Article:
Okay, so some quite big changes during the last years. Where do you see Pole in five years’ time?
For the first time ever in Pole’s company history, we have started discussing long term goals, which is great fun and very exciting. We are hoping to build the House of Pole, a creative hub where we can continue doing what we are already doing, but also to expand into more film, trailers and cinematics, as well as a game studio to make our own games. We also want to expand on the plugin creation, we have some really interesting ideas that we want to investigate further.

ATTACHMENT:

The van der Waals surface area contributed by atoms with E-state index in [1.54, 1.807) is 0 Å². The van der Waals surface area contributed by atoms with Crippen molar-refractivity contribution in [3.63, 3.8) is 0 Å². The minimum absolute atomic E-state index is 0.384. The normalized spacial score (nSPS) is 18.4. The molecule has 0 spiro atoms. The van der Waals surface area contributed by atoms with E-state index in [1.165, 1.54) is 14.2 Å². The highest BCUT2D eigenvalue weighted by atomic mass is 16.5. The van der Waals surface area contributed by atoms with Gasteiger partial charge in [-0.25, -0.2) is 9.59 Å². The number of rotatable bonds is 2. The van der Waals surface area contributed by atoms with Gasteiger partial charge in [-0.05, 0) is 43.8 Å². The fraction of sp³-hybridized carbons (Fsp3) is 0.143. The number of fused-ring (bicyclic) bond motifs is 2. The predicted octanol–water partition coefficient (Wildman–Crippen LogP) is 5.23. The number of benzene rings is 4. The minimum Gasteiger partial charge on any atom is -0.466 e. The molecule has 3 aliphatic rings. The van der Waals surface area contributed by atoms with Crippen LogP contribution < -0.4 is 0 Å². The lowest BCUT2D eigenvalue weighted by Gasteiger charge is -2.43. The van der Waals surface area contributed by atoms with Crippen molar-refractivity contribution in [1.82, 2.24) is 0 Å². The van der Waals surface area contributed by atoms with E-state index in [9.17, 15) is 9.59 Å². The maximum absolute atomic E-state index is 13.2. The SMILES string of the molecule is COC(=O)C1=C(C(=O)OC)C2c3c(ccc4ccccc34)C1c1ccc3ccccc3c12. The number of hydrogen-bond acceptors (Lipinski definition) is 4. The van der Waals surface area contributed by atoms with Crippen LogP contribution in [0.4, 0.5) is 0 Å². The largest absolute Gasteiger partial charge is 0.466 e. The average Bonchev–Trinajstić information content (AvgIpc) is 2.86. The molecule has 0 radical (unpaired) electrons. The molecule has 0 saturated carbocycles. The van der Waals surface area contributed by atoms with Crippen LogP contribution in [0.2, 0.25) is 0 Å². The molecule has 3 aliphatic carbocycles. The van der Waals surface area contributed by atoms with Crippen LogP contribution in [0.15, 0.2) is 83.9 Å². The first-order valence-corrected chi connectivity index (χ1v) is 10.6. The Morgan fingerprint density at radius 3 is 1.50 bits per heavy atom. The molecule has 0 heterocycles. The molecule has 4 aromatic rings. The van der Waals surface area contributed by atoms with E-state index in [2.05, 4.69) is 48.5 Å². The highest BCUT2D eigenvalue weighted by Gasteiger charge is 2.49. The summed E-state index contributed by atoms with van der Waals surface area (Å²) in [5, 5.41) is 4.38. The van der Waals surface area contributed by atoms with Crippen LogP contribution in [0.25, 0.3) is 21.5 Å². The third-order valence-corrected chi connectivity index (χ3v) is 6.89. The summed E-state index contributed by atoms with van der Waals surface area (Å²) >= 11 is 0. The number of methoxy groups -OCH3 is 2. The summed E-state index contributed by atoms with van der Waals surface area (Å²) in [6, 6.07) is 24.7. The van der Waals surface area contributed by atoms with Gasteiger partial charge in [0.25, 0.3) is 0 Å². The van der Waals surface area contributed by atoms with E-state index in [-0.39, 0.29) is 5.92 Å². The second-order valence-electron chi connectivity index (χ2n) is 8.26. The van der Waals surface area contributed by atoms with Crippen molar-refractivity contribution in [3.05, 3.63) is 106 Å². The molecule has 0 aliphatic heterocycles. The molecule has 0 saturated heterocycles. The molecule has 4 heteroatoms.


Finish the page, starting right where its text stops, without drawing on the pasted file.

What’s the best part about working at Pole?
The people are the absolutely best part, the skilled, warm and positive team. And then that we get to do so many different things, there is not one day similar to the other. You never know what exciting requests awaits you in the morning in your inbox. Are we planning another trip to the US to record cars? Or maybe to the jungle to record ambiences? Dropping concrete blocks on pianos from a crane? Or making magic spells and moody music for a game?